New York’s hottest club is the invitation-only State Assembly hearing on ranked-choice voting in downtown Brooklyn Monday morning. It will have everything: frustrated lawmakers, an unreleased roster of witnesses, a pre-hearing protest press conference, and maybe even some voters.
The event is being hosted by the chamber’s Election Law Chair, Assemblymember Latrice Walker, and was scheduled shortly after the first set of ranked-choice voting primary results the New York City Board of Elections released included more than 100,000 erroneous test ballots, which forced the agency to retract and update the information a day later.
While the primary election once again raised questions about the conduct of the city BOE, the first hearing to unpack what happened will focus on the voter-approved ranked-choice voting system and feature an unknown list of witnesses picked by the Assembly based on a yet to be disclosed criteria. Walker’s office did not respond to multiple requests from Gothamist / WNYC for a list of witnesses.
Walker has signaled skepticism about how the city implemented ranked-choice voting, telling Gothamist WNYC last month that the BOE was not ready for the new system, which allowed voters to pick up to five candidates in order of preference. In particular, she was critical of their use of new tabulation software, which was not approved until weeks before the election.
The BOE also refused offers of assistance from the company that developed the software just weeks before the election.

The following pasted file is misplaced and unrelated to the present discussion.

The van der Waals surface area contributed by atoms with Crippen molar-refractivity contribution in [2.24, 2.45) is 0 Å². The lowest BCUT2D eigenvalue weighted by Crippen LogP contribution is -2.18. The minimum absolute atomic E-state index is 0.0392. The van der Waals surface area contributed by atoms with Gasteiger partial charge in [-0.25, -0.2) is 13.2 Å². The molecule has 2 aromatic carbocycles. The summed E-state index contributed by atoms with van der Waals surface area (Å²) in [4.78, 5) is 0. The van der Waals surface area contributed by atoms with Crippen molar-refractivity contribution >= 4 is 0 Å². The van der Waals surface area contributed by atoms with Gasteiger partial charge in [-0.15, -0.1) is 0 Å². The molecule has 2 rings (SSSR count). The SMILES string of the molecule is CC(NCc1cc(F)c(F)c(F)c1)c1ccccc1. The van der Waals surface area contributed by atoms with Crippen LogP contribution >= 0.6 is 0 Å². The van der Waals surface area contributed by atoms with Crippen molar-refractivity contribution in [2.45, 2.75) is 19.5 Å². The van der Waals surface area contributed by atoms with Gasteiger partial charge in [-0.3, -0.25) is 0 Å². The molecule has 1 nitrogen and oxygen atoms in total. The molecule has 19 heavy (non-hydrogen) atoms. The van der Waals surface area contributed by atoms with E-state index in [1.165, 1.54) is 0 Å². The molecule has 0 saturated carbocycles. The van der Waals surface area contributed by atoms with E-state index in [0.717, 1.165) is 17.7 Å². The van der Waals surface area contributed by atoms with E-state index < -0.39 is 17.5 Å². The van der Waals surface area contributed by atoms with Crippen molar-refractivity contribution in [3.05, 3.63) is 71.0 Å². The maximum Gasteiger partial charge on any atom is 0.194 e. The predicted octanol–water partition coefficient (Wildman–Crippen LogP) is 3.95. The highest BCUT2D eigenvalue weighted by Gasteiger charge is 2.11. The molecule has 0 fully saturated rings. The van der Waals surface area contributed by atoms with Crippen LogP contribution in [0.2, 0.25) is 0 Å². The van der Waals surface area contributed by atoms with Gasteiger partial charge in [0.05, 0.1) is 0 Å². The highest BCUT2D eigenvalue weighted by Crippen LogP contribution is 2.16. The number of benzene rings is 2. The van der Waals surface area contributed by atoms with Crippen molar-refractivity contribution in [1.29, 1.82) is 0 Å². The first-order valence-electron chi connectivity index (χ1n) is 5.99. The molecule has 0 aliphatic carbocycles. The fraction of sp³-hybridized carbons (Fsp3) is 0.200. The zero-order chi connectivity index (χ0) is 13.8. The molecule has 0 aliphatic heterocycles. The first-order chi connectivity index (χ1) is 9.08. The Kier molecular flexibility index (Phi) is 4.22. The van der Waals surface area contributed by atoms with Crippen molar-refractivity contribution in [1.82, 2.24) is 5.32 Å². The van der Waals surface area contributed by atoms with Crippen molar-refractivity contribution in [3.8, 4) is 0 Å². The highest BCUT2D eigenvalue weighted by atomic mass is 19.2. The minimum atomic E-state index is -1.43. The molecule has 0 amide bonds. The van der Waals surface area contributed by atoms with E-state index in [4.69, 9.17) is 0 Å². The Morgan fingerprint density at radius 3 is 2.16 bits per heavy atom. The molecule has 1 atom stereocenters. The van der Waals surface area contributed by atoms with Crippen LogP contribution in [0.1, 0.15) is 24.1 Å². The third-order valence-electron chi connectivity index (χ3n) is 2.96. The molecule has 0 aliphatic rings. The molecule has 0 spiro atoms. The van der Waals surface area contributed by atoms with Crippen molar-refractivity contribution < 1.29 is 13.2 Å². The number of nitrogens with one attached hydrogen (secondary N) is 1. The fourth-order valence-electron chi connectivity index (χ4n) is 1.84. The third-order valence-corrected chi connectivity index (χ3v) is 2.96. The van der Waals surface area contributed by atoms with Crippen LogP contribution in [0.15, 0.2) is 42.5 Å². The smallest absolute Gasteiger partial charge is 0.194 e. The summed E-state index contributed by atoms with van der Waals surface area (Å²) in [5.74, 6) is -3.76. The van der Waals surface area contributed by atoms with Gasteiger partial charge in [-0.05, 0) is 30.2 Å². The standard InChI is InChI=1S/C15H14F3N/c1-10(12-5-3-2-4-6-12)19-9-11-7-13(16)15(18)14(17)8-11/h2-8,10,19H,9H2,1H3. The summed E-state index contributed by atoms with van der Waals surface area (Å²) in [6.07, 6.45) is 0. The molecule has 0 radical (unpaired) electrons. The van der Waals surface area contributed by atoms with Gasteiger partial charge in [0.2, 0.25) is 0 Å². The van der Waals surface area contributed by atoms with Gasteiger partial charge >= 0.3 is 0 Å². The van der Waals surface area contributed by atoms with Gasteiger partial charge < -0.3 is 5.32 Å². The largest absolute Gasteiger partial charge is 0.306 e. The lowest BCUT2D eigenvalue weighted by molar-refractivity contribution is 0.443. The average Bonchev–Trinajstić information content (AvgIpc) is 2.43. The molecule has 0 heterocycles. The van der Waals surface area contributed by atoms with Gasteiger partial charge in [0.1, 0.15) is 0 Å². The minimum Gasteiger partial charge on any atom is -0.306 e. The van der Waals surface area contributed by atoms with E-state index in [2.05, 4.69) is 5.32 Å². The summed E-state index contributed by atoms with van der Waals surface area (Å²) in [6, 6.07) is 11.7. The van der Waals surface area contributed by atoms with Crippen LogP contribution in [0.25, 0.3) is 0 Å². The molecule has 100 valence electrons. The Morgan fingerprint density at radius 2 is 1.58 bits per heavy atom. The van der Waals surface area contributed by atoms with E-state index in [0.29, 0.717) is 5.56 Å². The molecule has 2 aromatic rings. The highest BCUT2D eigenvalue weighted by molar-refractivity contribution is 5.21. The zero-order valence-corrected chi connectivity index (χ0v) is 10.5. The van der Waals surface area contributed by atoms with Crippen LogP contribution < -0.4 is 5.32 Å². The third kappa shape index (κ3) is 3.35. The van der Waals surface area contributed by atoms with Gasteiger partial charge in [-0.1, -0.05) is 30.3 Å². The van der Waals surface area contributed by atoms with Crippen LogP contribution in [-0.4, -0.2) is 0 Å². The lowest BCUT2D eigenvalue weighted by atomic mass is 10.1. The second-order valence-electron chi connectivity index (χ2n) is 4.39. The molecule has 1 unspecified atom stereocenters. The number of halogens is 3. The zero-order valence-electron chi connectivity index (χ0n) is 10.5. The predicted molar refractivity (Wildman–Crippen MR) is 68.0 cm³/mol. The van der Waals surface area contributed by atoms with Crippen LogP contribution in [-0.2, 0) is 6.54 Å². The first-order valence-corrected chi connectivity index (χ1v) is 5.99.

Supporters of ranked-choice voting plan to rally outside ahead of the hearing, which was moved from its originally scheduled location at 250 Broadway in Manhattan to the NAB Theater at City Tech in downtown Brooklyn. Among those expected to attend are Assemblymember Jessica González-Rojas; City Council Member Antonio Reynoso, the new Democratic nominee for Brooklyn Borough president; and other City Council candidates and community-based organizations that support the new system.
Organizers point to exit polling conducted by Edison Research on behalf of Common Cause NY, a proponent of ranked-choice voting, which found that 95% of voters said RCV ballots were simple to complete and 83% of voters ranked at least two candidates on their ballots in the mayoral primary. They also point to the expected majority of women and people of color in the incoming City Council.
The hearing Monday will not be the only opportunity for lawmakers to hear from the public about how the June primaries were conducted. State Senator Zellnor Myrie has scheduled another series of hearings focused on how the Boards of Elections across the state operate. The first will be held at Medgar Evers College in Brooklyn on Wednesday, July 28th.